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AC-47

The AC-47 was an attack version of the famously versatile C-47 cargo plane. Quite possbily the most successful aircraft ever developed, approximately 13,000 C-47 variants were produced including more than 2,000 built in foreign countries under license. At one time the DC-3 or C-47 was in service in more than 40 countries.

Developed from the Douglas DC-3 which first flew Dec. 22, 1935, the C-47 became the workhorse of the Army Air Force in World War II. Gen. Dwight D. Eisenhower once identified the C-47 as one of four things that won World War II for the allies. The others were the Bazooka, Jeep and Atom Bomb.

The C-47 with its low-wing, monoplane design utilized conventional landing gear with retractable front wheels and fixed tail wheel. Its two Pratt & Whitney 1,200 horsepower engines produced a top speed of 220 mph and a maximum range of 1,500 miles. Other characteristics included maximum cruising speed of 185 mph at 9,480 feet, initial climb rat of 18.7 feet per second and service ceiling of 23,950 feet. Wing span was 95 feet; length was 64 feet 5.5 inches; and height was 17 feet. The plane weighed 16,971 pounds empty and 26,000 pounds fully loaded which provided a payload of more than 7,000 pounds, although it often exceeded its rated carrying capacity. The three-man crew consisted of a pilot, co-pilot and crew chief.

The aircraft has a long air commando history. The original air commandos in India and Burma in World War II employed C-47s in supporting Gen. Wingate. The aircraft towed gliders to a small, primitive airstrip nicknamed Broadway during Wingate's "long range" penetration of Burma. After the initial glider assault, the C-47s performed resupply duties. Four C-47s, the SC-47 variant, were part of the Air Commando FARMGATE detachment which deployed to South Vietnam in November 1961. During the Vietnam War, C-47s served as designed and also as the first gunship-the AC-47 or "Puff the Magic Dragon," which was fitted with 7.62 mm miniguns. These weapons fired up to 6,000 rounds per minute and the aircraft carried 54,000 rounds. The AC-119 and the AC-130 succeeded the AC-47 in the gunship role with their greater capacity and better design for gunship use. As it pioneered in cargo and passenger transport, the C-47 also pioneered in development of the gunship, which became so important to special operations.

The first gunship, the AC-47, with low wings, reduced its field of fire. Having the guns below the wings eliminated the basic problem of the AC-47. Also, the large C-130 could carry more ammunition for its heavier weapons. The AC-47 was equipped with three 7.62mm miniguns. In contrast the AC-130A carried 7.62mm and 20mm weapons; the AC-130H fired 20mm, 40mm and 105mm guns; and the newest gunship, the AC-130U, is equipped with 25mm, 40mm and 105mm weapons.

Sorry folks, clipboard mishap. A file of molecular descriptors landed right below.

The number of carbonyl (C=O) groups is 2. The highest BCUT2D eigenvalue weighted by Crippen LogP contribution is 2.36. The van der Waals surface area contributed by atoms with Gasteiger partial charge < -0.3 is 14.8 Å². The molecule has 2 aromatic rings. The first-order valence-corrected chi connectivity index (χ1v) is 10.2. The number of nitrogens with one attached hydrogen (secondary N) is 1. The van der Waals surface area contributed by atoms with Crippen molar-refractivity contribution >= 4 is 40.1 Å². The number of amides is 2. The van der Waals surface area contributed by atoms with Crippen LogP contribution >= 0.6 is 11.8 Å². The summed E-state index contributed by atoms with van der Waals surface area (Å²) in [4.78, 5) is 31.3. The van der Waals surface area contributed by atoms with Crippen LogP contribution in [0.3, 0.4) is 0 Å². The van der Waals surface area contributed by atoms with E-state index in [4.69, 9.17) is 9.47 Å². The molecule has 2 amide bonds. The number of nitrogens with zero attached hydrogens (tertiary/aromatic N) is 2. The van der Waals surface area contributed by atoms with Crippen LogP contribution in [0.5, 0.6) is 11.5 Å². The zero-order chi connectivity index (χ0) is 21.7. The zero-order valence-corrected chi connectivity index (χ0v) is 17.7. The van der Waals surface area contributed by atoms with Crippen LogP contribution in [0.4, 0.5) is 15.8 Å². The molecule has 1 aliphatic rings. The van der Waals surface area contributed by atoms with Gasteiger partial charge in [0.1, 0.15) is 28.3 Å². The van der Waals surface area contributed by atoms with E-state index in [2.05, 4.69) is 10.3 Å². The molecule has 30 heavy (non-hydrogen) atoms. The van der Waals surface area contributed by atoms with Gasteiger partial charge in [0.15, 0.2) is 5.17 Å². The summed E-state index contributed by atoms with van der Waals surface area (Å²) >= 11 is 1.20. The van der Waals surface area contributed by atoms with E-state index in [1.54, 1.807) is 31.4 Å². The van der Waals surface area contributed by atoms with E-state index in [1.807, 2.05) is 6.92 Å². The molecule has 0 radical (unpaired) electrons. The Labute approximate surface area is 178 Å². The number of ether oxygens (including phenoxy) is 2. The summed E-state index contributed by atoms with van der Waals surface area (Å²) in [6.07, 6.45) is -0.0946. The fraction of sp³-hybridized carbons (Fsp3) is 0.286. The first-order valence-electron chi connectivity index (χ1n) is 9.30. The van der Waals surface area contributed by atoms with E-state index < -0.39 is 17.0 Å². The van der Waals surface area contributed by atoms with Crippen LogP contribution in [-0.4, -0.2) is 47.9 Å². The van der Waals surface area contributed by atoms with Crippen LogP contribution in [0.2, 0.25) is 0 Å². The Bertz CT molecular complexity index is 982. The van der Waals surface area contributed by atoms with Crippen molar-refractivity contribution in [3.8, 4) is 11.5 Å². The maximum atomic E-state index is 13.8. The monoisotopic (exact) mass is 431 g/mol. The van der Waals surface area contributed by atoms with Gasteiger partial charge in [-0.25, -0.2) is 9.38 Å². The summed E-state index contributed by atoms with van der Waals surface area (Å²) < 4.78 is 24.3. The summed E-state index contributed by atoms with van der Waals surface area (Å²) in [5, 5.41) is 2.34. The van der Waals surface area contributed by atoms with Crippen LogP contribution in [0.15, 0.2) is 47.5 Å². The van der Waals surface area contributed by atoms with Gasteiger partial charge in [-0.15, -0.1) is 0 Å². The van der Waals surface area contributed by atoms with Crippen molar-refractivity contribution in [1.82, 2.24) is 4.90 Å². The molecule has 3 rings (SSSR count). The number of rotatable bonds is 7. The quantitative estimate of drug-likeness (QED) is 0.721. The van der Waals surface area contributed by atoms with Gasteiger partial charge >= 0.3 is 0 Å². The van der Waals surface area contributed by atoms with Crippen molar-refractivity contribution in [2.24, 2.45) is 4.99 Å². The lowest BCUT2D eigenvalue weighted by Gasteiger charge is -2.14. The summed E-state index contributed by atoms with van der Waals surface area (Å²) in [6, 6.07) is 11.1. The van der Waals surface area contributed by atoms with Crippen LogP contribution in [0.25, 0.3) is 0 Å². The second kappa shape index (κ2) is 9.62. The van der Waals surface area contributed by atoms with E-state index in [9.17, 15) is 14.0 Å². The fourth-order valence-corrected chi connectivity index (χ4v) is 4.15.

On September 18th, 1965 the first AC-47 gunship was delivered to the Tactical Air Command, Forbes Air Force Base, Kan. Using the radio call sign "Spooky" in Vietnam, this "new, improved" Gooney had some impressive talons. Each of Spooky's three 7.62 mm miniguns could selectively fire either 50 or 100 rounds per second. Cruising in an overhead orbit at 120 knots air speed at an altitude of 3,000 feet, the AC-47 could put a high explosive or glowing red incendiary bullet into every square yard of a football field-sized target in three seconds. And, as long as its 45-flare and 24,000-round basic load of ammunition held out, it could do this intermittently while loitering over the target for hours.

So impressive were the Spooky aircraft in action that they were named after "Puff the Magic Dragon," a popular song at the time. The "Puff the Magic Dragon," reference derived from the seemingly unending sheet of flame and noise produced by the thousands of minigun tracer rounds pouring forth from the night sky directly onto the helpless Vietcong below. From this spectacular display, the aircraft predictably came to be known as "Dragonships." Seen from a distance, these Dragonships seemed to roar as they spat a never-ending stream of bright red tracer rounds from the mouth of the miniguns to the ground below. If the show was spectacular, the results were deadly.

On 8 February 1965, a Spooky flying over the Bong Son area of Vietnam's Central Highlands demonstrated both capabilities in the process of blunting a Vietcong offensive. For over four hours, it fired 20,500 rounds into a Vietcong hilltop position, killing an estimated 300 Vietcong troops. So successful were the early gunship "trials" that in July 1965, Headquarters USAF ordered TAC to establish an FC-47 squadron. Training Detachment 8, 1st Air Commando Wing, was subsequently established at Forbes AFB, Kansas, to organize what would soon become the 4th Air Commando Squadron. In Operation Big Shoot, the 4th ACS grew to 20 AC-47s (16 plus four for command support and attrition). The 4th deployed the same year to Vietnam, all 20 FC-47 gunships landing at Tan Son Nhut airport on 14 November 1965. In May 1966, the squadron, with its now-designated AC-47s moved north to the coastal enclave at Nha Trang to join the 14th Air Commando Wing, itself activated only two months earlier.